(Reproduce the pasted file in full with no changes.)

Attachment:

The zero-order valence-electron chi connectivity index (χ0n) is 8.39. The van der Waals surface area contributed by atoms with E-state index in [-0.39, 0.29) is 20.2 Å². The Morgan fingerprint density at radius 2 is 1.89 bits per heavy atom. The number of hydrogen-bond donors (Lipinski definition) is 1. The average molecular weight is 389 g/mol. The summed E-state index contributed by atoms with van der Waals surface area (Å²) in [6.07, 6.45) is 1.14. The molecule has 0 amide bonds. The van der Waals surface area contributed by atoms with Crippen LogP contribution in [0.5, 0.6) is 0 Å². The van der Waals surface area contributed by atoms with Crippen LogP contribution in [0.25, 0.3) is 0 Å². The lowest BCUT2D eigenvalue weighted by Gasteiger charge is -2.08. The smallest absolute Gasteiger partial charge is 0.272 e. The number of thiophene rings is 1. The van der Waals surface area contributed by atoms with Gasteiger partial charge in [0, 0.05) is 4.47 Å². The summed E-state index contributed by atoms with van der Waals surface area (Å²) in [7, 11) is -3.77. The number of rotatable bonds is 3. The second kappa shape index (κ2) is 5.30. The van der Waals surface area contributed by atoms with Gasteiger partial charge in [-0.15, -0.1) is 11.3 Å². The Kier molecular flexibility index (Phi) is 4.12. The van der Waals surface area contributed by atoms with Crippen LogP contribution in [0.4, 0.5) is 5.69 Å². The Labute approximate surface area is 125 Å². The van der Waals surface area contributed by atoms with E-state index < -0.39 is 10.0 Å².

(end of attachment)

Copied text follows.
The zero-order valence-electron chi connectivity index (χ0n) is 8.39. The van der Waals surface area contributed by atoms with E-state index in [-0.39, 0.29) is 20.2 Å². The Morgan fingerprint density at radius 2 is 1.89 bits per heavy atom. The number of hydrogen-bond donors (Lipinski definition) is 1. The average molecular weight is 389 g/mol. The summed E-state index contributed by atoms with van der Waals surface area (Å²) in [6.07, 6.45) is 1.14. The molecule has 0 amide bonds. The van der Waals surface area contributed by atoms with Crippen LogP contribution in [0.5, 0.6) is 0 Å². The van der Waals surface area contributed by atoms with Crippen LogP contribution in [0.25, 0.3) is 0 Å². The lowest BCUT2D eigenvalue weighted by Gasteiger charge is -2.08. The smallest absolute Gasteiger partial charge is 0.272 e. The number of thiophene rings is 1. The van der Waals surface area contributed by atoms with Gasteiger partial charge in [0, 0.05) is 4.47 Å². The summed E-state index contributed by atoms with van der Waals surface area (Å²) in [7, 11) is -3.77. The number of rotatable bonds is 3. The second kappa shape index (κ2) is 5.30. The van der Waals surface area contributed by atoms with Gasteiger partial charge in [-0.15, -0.1) is 11.3 Å². The Kier molecular flexibility index (Phi) is 4.12. The van der Waals surface area contributed by atoms with Crippen LogP contribution in [0.4, 0.5) is 5.69 Å². The Labute approximate surface area is 125 Å². The van der Waals surface area contributed by atoms with E-state index < -0.39 is 10.0 Å².